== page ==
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A Magazine for Sheffield

Green Belt: We need more room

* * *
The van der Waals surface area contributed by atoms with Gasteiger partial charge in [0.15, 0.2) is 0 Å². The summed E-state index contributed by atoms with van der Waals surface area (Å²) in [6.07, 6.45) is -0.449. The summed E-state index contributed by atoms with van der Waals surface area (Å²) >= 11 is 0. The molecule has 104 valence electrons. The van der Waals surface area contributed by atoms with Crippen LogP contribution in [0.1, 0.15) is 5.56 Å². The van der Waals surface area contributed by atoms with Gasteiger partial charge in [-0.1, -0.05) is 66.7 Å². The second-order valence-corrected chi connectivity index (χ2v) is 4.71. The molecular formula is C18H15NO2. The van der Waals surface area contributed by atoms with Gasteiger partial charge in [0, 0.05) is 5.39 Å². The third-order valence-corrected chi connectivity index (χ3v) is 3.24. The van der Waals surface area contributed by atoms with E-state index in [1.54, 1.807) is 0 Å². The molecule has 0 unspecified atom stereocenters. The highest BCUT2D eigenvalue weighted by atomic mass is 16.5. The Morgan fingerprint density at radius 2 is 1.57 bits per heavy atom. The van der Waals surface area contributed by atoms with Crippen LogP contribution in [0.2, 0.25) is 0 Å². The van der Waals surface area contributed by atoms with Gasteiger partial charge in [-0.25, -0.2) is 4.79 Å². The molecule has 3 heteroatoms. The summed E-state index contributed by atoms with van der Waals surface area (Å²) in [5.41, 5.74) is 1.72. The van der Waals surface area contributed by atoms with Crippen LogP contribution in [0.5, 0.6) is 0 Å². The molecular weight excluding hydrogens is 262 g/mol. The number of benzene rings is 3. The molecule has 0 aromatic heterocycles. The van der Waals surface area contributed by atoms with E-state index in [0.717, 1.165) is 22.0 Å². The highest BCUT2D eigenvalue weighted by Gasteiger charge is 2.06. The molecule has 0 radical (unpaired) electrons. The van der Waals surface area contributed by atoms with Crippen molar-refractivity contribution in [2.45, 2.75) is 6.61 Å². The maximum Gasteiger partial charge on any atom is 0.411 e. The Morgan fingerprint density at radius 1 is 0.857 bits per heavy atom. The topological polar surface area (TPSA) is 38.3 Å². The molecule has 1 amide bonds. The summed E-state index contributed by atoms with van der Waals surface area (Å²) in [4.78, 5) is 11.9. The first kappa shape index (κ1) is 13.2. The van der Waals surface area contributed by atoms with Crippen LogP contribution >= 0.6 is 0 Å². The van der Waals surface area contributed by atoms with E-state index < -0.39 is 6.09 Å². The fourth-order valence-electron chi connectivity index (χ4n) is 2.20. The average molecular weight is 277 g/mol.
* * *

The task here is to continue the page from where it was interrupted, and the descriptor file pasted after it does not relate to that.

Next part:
There's a baby boom and we need more room. It's time to build more houses. Parents and grandparents and kids all in one house again. It's time to build more houses. The housing ladder is being pulled up – 99% mortgages and no-one can get on. It's time to build more houses. Build more houses everywhere. Build more houses on brownfields and greenfields. Squeeze them in. Eighty houses per hectare, all mini-detached and micro-semis, tiny gardens and box rooms. Sheffield has 1,500 people per kilometre. If we were a country we'd be somewhere between Malta and Bahrain. We're greener than either of those though, with our parks and trees and wildflower patches. We've got the lush Peak District on our doorstep. Fifteen minutes from ultra urban to sheep bleating. For the moment. The guidance for new housing developments is currently chugging through the council machine. After developers complained about requirements for green space the Council has agreed to cut any requirement for green space in developments under four hectares. That's a development around the size of four Bramall Lanes with no shared green space or wildflowers or trees. Just tiny gardens and whatever people decide to do with them. There isn't even a guarantee for schemes over that size. The issue is profit. It takes around £160,000 to build a house. That's a big chunk of money. The developers don't want to add in buying and landscaping a bit of land which can't be sold on. So no lush garden city here, even though shared green spaces reduce pollution and alleviate depression and anxiety, particularly in children. In our rush for houses we risk losing green spaces that we can enjoy every day, that are part of our lives. We risk being left with wildflower reserves and tree museums, accessible only by a commute out of the city. If housing developments are to be made more pleasant then the whole thing will need more room. Sheffield has a fair few former factory sites that could be used, but there are arguments about whether there are enough brownfield sites to meet the need for housing. The consultation on the Council's plans stated that "beyond the short term, the planning strategy does need to be revisited more radically ... including options for the Green Belt". The Government is also getting in on the act. If councils don't allow "proposals for significant development in the Green Belt", for example because of local opposition, then ministers have new powers to force development through. Sheffield has been growing for a long time, of course. In the nineteenth century housing exploded outwards across green fields and farms, only slowing in the last few decades when we realised how important it was for cities to have green lungs. The ability to leave the grey streets where I live and soon be running across green fields is something I'll jealously guard. If the Council suggests taking my Green Belt I'll point to the other side of the city and shout "there". But ‘not in my back yard’ isn't a long-term solution. If we have to build on the Green Belt, perhaps we should make sure it is not the same grey streets and cramped boxes. Yet wherever we nibble at the Green Belt we risk destroying some more of what supports the whole Earth. Once dug over, you won't get an ecosystem back by sowing seeds and shoving in a few newts. Unfortunately the alternative to throwing up ever more houses in the city doesn't seem very appealing either. It would be nice to bring a bit of Green Belt into our city. Divide side streets into two with mini-parks in the middle. Create wildflower fields, orchards and allotments where satanic steelworks once stood. Being surrounded by living things has psychological benefits, health benefits, environmental benefits. It's just good. So we might need to think about why we need so many houses at all. We like having babies, but babies grow into adults who will need a home. We like not starving or being beaten up, but where people suffer poverty and conflict they come looking for a safer place. By the end of the century the UK will have somewhere between 60 million people, where we are now, and 110 million people. If we like having places to escape from the city, then we need to talk about where our babies will live when they grow up. If we like quiet fields bordered by whispering trees, then we need to talk about how to reduce poverty and conflict elsewhere. If we like a green and pleasant land, then we need to make choices. We each currently have 3,800 square metres of the UK apiece, a bit over half the pitch at Bramall Lane. How much would you like to live on? How much do you want for running free? Growth of urbanisation in Sheffield since 1400 - Campaign for Rural England - Details of future planning consultations are listed at Photo by Chard Remains Photographical )

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